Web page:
The World’s End Movie Review
The World’s End is the final movie in director Edgar Wright’s ‘Cornetto Trilogy’, and it’s the darkest emotionally and most philosophically satisfying, not to mention filled to the brim with the rich humor and odes to cinema those who’ve been paying attention have come to expect. The maturity of underlying subtext with hyper-kinetic comedy and brawls are so finely balanced that the conclusion of Edgar Wright’s pint chugging canvas manages the rare feat of delivering and surprising.
Simon Pegg, as Gary King, is far removed from what we’ve grown to expect and deserves admiration for carrying the double edged sword of playing the most abrasively annoying character in the movie and stretching himself where many have doubted he ever would. King is so unlikeable that it would be a chore to follow him alone and that’s where the brilliance of the ensemble casting comes into play. Nick Frost plays Andy in another unbelievable against type performance and is joined by Martin Freeman, Paddy Cansadine, Eddie Marson and later Rosemund Pike.
The soundtrack plays great importance as the opening scene is set up with Loaded by Primal Scream,opening itself with a Peter Fonda monologue from The Wild Angels that alone is pitch perfect in setting up the social commentary on King. Every song underlines every moment and particularly the use if Step Back In Time by Kylie Minogue punches the exclamation point.
Without giving away the importance of the plot, all you need to know is five teenagers from Newton Haven attempt to trek the “Golden Mile” hitting 12 pubs with 1 pint per pub. Needless to say after failing such attempts, everyone has grown up and moved on with their lives except for Gary who rekindles his obsession after being asked “Are you disappointed?”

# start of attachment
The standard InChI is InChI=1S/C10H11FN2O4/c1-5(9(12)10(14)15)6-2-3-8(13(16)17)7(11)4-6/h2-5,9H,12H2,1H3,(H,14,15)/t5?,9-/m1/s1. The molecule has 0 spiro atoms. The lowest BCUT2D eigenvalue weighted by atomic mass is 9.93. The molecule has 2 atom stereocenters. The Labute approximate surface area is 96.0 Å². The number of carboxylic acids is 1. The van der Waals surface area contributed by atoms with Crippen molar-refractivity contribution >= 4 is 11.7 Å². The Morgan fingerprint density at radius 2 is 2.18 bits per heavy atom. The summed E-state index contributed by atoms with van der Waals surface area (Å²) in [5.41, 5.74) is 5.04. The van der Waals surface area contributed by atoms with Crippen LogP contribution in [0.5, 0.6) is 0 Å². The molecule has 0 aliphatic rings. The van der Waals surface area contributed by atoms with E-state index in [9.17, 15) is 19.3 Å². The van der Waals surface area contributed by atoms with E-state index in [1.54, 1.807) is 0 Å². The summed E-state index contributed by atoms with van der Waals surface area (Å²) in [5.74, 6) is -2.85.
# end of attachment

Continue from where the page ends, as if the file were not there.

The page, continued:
As we watch Gary lying and manipulating his friends out of selfishness and desperation, his friends allow us to feel sympathy. Much like Edgar Wright and Simon Pegg who penned the script, they are much older and wiser, their dimensions run deeper and we experience a cavalcade of emotions looking through their perspectives. The meditation on the transition to middle age flows as we follow Gary’s complete lack of regard for his friends in dangerous situations.
It is understood that nostalgia keeps Gary miserable and is his weakness yet his salvation. Everyone knows a Gary, the one who never loses arguments and never admits he’s wrong. You become exhausted if you ever attempt to debate him. That is especially how Andy feels, who absolutely loathes Gary and completely distrusts him. He’s aware he’s been conned and his regret only matches his curiosity of how their evening will play out.
What I love about Edgar Wright’s films are their repeat enjoyability due to layers upon layers of treasures waiting to be explored in further viewings. You may find yourself pondering after The World’s End how such a strong decomposition of self-debauchery has come, before you and yet you find yourself in the pub with a refreshing cold pint.